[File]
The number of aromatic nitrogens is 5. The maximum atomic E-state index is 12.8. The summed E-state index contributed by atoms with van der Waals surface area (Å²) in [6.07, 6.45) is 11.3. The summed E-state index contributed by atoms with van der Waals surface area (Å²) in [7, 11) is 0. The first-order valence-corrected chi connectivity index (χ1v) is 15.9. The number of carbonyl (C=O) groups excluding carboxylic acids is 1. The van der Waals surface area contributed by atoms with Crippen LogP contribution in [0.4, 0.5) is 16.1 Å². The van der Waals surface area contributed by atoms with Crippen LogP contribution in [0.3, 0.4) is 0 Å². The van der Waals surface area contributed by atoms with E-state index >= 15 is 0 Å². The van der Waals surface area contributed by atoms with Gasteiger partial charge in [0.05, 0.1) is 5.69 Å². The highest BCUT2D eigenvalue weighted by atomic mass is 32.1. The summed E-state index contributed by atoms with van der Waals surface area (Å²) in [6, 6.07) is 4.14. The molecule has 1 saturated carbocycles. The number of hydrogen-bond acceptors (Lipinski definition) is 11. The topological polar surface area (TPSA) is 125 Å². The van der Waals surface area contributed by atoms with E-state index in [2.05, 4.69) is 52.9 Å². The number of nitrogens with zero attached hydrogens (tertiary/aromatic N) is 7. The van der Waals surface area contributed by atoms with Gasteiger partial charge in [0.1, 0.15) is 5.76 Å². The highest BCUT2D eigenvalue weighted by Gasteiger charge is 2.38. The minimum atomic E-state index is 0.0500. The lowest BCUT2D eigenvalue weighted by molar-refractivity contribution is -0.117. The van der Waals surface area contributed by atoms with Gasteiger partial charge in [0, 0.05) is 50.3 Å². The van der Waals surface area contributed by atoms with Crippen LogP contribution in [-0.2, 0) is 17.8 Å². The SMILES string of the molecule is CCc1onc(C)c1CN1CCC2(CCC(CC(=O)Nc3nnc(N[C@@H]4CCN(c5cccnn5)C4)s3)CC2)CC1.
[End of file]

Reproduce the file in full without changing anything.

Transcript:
The number of aromatic nitrogens is 5. The maximum atomic E-state index is 12.8. The summed E-state index contributed by atoms with van der Waals surface area (Å²) in [6.07, 6.45) is 11.3. The summed E-state index contributed by atoms with van der Waals surface area (Å²) in [7, 11) is 0. The first-order valence-corrected chi connectivity index (χ1v) is 15.9. The number of carbonyl (C=O) groups excluding carboxylic acids is 1. The van der Waals surface area contributed by atoms with Crippen LogP contribution in [0.4, 0.5) is 16.1 Å². The van der Waals surface area contributed by atoms with Crippen LogP contribution in [0.3, 0.4) is 0 Å². The van der Waals surface area contributed by atoms with E-state index >= 15 is 0 Å². The van der Waals surface area contributed by atoms with Gasteiger partial charge in [0.05, 0.1) is 5.69 Å². The highest BCUT2D eigenvalue weighted by atomic mass is 32.1. The summed E-state index contributed by atoms with van der Waals surface area (Å²) in [6, 6.07) is 4.14. The molecule has 1 saturated carbocycles. The number of hydrogen-bond acceptors (Lipinski definition) is 11. The topological polar surface area (TPSA) is 125 Å². The van der Waals surface area contributed by atoms with E-state index in [2.05, 4.69) is 52.9 Å². The number of nitrogens with zero attached hydrogens (tertiary/aromatic N) is 7. The van der Waals surface area contributed by atoms with Gasteiger partial charge in [0.1, 0.15) is 5.76 Å². The highest BCUT2D eigenvalue weighted by Gasteiger charge is 2.38. The minimum atomic E-state index is 0.0500. The lowest BCUT2D eigenvalue weighted by molar-refractivity contribution is -0.117. The van der Waals surface area contributed by atoms with Gasteiger partial charge in [0, 0.05) is 50.3 Å². The van der Waals surface area contributed by atoms with Crippen LogP contribution in [-0.2, 0) is 17.8 Å². The SMILES string of the molecule is CCc1onc(C)c1CN1CCC2(CCC(CC(=O)Nc3nnc(N[C@@H]4CCN(c5cccnn5)C4)s3)CC2)CC1.